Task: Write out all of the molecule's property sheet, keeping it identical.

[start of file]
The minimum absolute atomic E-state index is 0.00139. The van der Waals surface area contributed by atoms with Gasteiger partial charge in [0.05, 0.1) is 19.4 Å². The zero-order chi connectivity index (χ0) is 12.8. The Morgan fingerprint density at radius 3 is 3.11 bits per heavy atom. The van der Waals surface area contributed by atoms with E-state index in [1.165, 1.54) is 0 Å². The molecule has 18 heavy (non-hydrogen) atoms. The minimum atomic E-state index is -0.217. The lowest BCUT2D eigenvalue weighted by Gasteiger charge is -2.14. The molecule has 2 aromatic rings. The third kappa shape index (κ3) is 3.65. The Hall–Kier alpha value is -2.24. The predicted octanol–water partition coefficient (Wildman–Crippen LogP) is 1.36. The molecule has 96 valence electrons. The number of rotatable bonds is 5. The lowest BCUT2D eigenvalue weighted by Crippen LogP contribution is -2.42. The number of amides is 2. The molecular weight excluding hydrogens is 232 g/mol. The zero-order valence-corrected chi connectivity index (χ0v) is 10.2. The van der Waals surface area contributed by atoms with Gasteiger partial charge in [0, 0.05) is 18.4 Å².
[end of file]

The minimum absolute atomic E-state index is 0.00139. The van der Waals surface area contributed by atoms with Gasteiger partial charge in [0.05, 0.1) is 19.4 Å². The zero-order chi connectivity index (χ0) is 12.8. The Morgan fingerprint density at radius 3 is 3.11 bits per heavy atom. The van der Waals surface area contributed by atoms with E-state index in [1.165, 1.54) is 0 Å². The molecule has 18 heavy (non-hydrogen) atoms. The minimum atomic E-state index is -0.217. The lowest BCUT2D eigenvalue weighted by Gasteiger charge is -2.14. The molecule has 2 aromatic rings. The third kappa shape index (κ3) is 3.65. The Hall–Kier alpha value is -2.24. The predicted octanol–water partition coefficient (Wildman–Crippen LogP) is 1.36. The molecule has 96 valence electrons. The number of rotatable bonds is 5. The lowest BCUT2D eigenvalue weighted by Crippen LogP contribution is -2.42. The number of amides is 2. The molecular weight excluding hydrogens is 232 g/mol. The zero-order valence-corrected chi connectivity index (χ0v) is 10.2. The van der Waals surface area contributed by atoms with Gasteiger partial charge in [0, 0.05) is 18.4 Å².